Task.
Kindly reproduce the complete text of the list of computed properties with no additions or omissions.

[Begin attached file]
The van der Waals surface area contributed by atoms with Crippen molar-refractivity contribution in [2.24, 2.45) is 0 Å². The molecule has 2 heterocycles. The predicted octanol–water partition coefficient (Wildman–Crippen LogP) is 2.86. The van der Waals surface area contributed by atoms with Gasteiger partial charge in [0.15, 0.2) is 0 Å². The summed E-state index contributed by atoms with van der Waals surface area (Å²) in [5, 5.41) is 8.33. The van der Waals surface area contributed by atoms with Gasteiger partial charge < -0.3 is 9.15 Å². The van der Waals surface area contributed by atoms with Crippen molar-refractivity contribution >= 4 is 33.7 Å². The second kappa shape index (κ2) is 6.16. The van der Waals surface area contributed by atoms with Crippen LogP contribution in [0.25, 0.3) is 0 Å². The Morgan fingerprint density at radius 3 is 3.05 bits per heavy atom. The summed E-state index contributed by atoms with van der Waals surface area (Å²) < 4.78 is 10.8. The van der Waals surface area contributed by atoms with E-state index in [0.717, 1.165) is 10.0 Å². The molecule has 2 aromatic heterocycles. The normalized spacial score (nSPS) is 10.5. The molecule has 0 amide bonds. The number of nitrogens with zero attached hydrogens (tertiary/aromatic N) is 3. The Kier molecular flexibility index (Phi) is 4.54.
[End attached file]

The van der Waals surface area contributed by atoms with Crippen molar-refractivity contribution in [2.24, 2.45) is 0 Å². The molecule has 2 heterocycles. The predicted octanol–water partition coefficient (Wildman–Crippen LogP) is 2.86. The van der Waals surface area contributed by atoms with Gasteiger partial charge in [0.15, 0.2) is 0 Å². The summed E-state index contributed by atoms with van der Waals surface area (Å²) in [5, 5.41) is 8.33. The van der Waals surface area contributed by atoms with Gasteiger partial charge < -0.3 is 9.15 Å². The van der Waals surface area contributed by atoms with Crippen molar-refractivity contribution >= 4 is 33.7 Å². The second kappa shape index (κ2) is 6.16. The van der Waals surface area contributed by atoms with Crippen LogP contribution in [0.25, 0.3) is 0 Å². The Morgan fingerprint density at radius 3 is 3.05 bits per heavy atom. The summed E-state index contributed by atoms with van der Waals surface area (Å²) < 4.78 is 10.8. The van der Waals surface area contributed by atoms with E-state index in [0.717, 1.165) is 10.0 Å². The molecule has 2 aromatic heterocycles. The normalized spacial score (nSPS) is 10.5. The molecule has 0 amide bonds. The number of nitrogens with zero attached hydrogens (tertiary/aromatic N) is 3. The Kier molecular flexibility index (Phi) is 4.54.